alexa Canadian Textile Industry Association

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Canadian Textile Industry Association

The Canadian Textile Industry Association (CTIA) represents Canada’s primary textile producers – a group of innovative manufacturing companies producing high-quality, value-added textiles.  Companies are often a major employer in their community, providing well-paid manufacturing jobs and creating significant economic spin-offs.

Established in 2009, CTIA is a national non-profit association focused on promoting Canada’s textile sector.  As a means for collective industry action, we advocate and influence government policy affecting the industry, with particular focus on procurement and trade.

 CTIA also fosters collaboration, innovation and communication among its members, providing up-to-date, reliable information about issues of interest and concern to the industry.

 Our Mission-Promote and provide Canadian value-added innovative materials at home and abroad.

Established over 150 years ago, in small, urban communities that offered a stable labour supply and rivers ideally suited for water-generated power and dyeing/finishing processes, the Canadian textile industry started with the manufacture of yarns and fabrics from natural fibres. Currently, the industry is located mainly in Quebec and Ontario, is heavily capital-intensive, uses natural, artificial and manmade fibres and filaments, and supplies a wide range of value-added products to over 150 consumer, household and industrial customers in Canada and worldwide.

Customers for textiles can be grouped as belonging to traditional and non-traditional textile markets. Traditional textile markets are destined to apparel and accessories, household, furnishings, and floor coverings. Non-traditional markets are defined as technical textiles and "other value-added textiles". Examples of markets for technical textiles are filtration, transportation, medical, packaging, protection, reinforcement, sporting goods, agriculture, construction, civil engineering, and environmental industries. The "Other value-added textiles" concept refers to traditional textile products to which advanced technological characteristics have been added. Examples are advanced sport and leisure apparel, antimicrobial textiles, special protective textiles, easy-care textiles, intelligent textiles and ultra-comfortable textiles. In 2011, the Canadian textile industry manufactured some $3.67 billion worth of textile products, more than half of which (52%) was exported.  It is estimated there are 1,970 textile firms in operation in Canada.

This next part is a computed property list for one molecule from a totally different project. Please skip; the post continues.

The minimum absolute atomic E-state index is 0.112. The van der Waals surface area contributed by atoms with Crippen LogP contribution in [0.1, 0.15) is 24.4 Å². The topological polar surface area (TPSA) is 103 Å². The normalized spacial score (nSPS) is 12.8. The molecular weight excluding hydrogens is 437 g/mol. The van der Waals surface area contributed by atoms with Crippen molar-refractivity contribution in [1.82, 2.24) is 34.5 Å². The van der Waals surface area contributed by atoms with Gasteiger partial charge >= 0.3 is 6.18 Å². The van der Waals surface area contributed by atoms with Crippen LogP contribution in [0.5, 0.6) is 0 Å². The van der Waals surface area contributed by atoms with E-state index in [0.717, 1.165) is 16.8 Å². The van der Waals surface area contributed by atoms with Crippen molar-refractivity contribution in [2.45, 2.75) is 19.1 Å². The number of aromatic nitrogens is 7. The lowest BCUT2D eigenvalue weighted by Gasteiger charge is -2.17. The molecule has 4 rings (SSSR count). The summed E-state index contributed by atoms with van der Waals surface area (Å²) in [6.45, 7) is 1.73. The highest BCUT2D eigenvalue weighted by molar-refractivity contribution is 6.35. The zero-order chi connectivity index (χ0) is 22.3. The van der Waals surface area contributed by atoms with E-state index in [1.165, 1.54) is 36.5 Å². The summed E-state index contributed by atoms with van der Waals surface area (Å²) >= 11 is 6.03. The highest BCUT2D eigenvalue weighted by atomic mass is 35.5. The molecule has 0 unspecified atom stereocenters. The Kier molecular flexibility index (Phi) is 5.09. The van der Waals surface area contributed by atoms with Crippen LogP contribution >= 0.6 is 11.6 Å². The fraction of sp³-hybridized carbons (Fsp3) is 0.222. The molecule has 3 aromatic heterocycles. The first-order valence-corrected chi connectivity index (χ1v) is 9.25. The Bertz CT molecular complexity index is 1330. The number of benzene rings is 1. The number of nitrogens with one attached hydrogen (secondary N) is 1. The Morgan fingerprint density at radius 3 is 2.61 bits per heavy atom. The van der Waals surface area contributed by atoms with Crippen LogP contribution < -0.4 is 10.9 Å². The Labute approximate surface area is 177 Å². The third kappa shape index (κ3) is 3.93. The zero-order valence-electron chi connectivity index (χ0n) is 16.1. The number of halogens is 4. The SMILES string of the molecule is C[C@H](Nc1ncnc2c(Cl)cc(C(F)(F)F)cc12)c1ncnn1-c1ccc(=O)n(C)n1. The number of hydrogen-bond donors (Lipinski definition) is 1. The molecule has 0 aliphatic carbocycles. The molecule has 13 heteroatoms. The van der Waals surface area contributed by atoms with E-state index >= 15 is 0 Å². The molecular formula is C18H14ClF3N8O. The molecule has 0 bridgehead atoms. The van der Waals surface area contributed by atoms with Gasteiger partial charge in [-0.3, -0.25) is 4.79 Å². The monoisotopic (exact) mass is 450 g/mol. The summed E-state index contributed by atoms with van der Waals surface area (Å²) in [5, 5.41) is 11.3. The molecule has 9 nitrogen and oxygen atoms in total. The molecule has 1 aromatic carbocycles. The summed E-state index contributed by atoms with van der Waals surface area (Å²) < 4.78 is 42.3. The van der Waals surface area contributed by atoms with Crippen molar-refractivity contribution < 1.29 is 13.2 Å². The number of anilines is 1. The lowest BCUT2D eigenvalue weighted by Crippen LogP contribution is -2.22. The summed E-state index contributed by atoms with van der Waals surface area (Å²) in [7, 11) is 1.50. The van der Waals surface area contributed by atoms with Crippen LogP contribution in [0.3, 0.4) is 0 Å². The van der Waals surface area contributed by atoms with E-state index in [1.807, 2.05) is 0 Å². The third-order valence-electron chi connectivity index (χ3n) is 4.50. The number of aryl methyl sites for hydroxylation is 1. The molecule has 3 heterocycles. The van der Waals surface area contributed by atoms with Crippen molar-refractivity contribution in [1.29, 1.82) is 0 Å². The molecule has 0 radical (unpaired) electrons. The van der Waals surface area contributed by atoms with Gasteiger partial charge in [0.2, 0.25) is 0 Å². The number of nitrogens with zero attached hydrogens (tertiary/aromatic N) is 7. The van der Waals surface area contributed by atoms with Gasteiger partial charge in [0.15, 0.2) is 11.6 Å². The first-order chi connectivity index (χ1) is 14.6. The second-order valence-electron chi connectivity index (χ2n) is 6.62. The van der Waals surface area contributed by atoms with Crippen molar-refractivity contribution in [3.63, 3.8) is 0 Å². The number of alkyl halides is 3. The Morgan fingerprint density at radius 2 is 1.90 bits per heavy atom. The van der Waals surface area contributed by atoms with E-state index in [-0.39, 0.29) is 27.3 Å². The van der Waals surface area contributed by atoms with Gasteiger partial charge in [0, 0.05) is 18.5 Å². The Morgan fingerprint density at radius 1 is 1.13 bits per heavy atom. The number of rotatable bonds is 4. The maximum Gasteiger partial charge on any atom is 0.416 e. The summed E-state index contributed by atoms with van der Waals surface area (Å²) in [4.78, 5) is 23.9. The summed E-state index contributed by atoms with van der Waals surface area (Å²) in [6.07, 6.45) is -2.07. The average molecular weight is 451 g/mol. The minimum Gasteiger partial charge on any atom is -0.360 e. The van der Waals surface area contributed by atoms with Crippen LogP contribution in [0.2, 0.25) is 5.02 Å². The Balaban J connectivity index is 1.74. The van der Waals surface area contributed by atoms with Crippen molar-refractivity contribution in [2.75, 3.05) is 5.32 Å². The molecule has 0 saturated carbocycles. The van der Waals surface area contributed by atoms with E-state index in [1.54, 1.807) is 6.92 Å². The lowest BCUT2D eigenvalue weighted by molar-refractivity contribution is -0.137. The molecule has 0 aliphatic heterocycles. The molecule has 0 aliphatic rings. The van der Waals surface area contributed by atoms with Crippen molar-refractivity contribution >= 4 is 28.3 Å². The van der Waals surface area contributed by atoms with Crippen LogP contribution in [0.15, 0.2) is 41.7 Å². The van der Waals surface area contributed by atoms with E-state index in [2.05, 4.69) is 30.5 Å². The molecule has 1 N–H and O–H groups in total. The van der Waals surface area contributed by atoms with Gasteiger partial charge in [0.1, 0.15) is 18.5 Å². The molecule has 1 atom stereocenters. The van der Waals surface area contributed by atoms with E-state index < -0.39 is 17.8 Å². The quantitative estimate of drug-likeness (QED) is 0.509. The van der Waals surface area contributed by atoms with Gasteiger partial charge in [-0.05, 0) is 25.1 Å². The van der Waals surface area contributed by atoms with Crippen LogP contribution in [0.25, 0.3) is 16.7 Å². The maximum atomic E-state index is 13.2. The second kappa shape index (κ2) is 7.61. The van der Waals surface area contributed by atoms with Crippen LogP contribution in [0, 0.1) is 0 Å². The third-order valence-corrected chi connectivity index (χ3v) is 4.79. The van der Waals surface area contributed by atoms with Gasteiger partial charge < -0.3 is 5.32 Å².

Textile production relies on a supply chain that includes producers of natural and synthetic fibres (chemical, agricultural, mineral) and provides inputs for products such as clothing, upholstered furniture, household items, floor coverings and industrial applications.

Economic pressures and global competition have caused the Canadian textile industry to make substantial changes in their operations.  Though the industry is smaller today than in the past, companies have moved toward value-added production in niche markets where they can take advantage of strong research and development capabilities, quick turnaround on orders, high-quality and excellent customer service. Though textile production is one of the oldest manufacturing sectors in Canada, today’s industry is technology-intensive and globally competitive.  More than 150 years ago, the Canadian textile industry manufactured of yarns and fabrics from natural fibres.  Today, companies use natural, artificial and man-made fibres and filaments, supplying value-added products to more than 150 sectors in Canada and around the world.  Textile products are used to create garments, but are also commonly used by the transportation, health, agriculture, civil engineering, packaging, protection and construction sectors.

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